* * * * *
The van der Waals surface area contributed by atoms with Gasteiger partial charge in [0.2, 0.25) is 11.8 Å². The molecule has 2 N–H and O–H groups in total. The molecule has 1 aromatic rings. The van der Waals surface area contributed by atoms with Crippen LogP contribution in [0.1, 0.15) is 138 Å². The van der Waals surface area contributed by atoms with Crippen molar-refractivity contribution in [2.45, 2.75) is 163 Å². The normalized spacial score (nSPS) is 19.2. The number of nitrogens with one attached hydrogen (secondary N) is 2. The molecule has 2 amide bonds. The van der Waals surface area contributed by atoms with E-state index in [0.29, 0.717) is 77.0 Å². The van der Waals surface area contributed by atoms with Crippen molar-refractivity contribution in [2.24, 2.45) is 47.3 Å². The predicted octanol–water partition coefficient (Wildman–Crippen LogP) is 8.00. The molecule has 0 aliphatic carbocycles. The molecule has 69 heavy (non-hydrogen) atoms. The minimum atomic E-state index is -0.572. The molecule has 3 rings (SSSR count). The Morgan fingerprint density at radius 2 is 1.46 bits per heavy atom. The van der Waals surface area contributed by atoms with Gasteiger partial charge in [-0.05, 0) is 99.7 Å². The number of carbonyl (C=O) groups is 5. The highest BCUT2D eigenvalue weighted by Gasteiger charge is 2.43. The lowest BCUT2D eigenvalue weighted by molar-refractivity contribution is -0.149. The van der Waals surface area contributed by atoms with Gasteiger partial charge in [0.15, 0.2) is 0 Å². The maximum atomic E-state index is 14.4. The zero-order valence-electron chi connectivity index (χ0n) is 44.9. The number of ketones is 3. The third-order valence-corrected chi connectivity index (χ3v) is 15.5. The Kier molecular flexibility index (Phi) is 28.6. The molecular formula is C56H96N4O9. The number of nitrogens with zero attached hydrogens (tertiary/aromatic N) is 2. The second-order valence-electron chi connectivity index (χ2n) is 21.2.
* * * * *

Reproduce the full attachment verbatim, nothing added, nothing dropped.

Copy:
The van der Waals surface area contributed by atoms with Gasteiger partial charge in [0.2, 0.25) is 11.8 Å². The molecule has 2 N–H and O–H groups in total. The molecule has 1 aromatic rings. The van der Waals surface area contributed by atoms with Crippen LogP contribution in [0.1, 0.15) is 138 Å². The van der Waals surface area contributed by atoms with Crippen molar-refractivity contribution in [2.45, 2.75) is 163 Å². The normalized spacial score (nSPS) is 19.2. The number of nitrogens with one attached hydrogen (secondary N) is 2. The molecule has 2 amide bonds. The van der Waals surface area contributed by atoms with E-state index in [0.29, 0.717) is 77.0 Å². The van der Waals surface area contributed by atoms with Crippen molar-refractivity contribution in [2.24, 2.45) is 47.3 Å². The predicted octanol–water partition coefficient (Wildman–Crippen LogP) is 8.00. The molecule has 0 aliphatic carbocycles. The molecule has 69 heavy (non-hydrogen) atoms. The minimum atomic E-state index is -0.572. The molecule has 3 rings (SSSR count). The Morgan fingerprint density at radius 2 is 1.46 bits per heavy atom. The van der Waals surface area contributed by atoms with Gasteiger partial charge in [-0.05, 0) is 99.7 Å². The number of carbonyl (C=O) groups is 5. The highest BCUT2D eigenvalue weighted by Gasteiger charge is 2.43. The lowest BCUT2D eigenvalue weighted by molar-refractivity contribution is -0.149. The van der Waals surface area contributed by atoms with Gasteiger partial charge in [0.15, 0.2) is 0 Å². The maximum atomic E-state index is 14.4. The zero-order valence-electron chi connectivity index (χ0n) is 44.9. The number of ketones is 3. The third-order valence-corrected chi connectivity index (χ3v) is 15.5. The Kier molecular flexibility index (Phi) is 28.6. The molecular formula is C56H96N4O9. The number of nitrogens with zero attached hydrogens (tertiary/aromatic N) is 2. The second-order valence-electron chi connectivity index (χ2n) is 21.2.